Researchers in the US are using thermal cameras to help fight mange in Yellowstone Park wolves.
The effects of sarcopic mange, a highly contagious canine skin disease where mites burrow into the skin and cause infection, can expose animals to the additional threats of hypothermia, dehydration and malnutrition - which can cause death.
Wolves in Yellowstone National Park were believed to have been free of the mite in 2002, but as of November last year, half of the wolf packs in the area were found to be suffering from the condition, US Geological Survey reported.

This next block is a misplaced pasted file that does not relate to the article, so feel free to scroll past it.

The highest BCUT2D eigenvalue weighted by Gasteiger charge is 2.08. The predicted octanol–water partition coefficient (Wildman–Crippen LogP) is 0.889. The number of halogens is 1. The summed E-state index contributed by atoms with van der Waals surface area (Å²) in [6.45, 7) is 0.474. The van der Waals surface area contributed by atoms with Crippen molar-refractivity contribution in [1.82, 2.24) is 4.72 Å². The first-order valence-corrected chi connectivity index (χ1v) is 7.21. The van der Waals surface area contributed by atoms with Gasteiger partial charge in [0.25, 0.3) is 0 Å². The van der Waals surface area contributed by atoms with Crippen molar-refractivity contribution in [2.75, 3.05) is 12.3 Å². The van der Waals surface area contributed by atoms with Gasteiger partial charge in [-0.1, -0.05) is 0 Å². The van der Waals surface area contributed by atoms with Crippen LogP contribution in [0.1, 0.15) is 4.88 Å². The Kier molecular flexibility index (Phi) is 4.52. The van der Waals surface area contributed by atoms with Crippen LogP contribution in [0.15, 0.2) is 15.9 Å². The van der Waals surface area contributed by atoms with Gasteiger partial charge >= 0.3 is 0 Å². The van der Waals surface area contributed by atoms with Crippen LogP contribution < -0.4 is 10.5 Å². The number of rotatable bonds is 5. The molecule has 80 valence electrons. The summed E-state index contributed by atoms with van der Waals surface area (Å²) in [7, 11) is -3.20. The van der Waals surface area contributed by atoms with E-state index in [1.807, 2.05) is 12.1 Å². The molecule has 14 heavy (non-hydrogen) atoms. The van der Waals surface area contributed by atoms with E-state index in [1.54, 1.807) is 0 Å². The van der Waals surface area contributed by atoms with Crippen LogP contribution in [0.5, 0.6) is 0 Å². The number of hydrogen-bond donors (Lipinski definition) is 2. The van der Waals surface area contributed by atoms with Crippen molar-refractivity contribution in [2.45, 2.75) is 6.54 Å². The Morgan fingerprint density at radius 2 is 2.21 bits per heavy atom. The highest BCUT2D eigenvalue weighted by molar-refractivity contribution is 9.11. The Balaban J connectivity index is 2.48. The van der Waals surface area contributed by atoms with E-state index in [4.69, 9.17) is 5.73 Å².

In a bid to better understand the stages of infection and how they impact the wolves, researchers at the Northern Rocky Mountain Science Centre (NOROK) are now using thermal cameras to monitor heat loss under a range of different conditions.
The cameras show the relationship between heat loss and hair loss in imaging which associate brightness with heat.
Patches of the wolves are shaved to simulate the advanced hair loss that accompanies the later stages of mange infection, allowing scientists to compare hair loss from the hairless patches with temperature loss from natural fur.
Scientists hope the research at Yellowstone will help combat mange in the wild.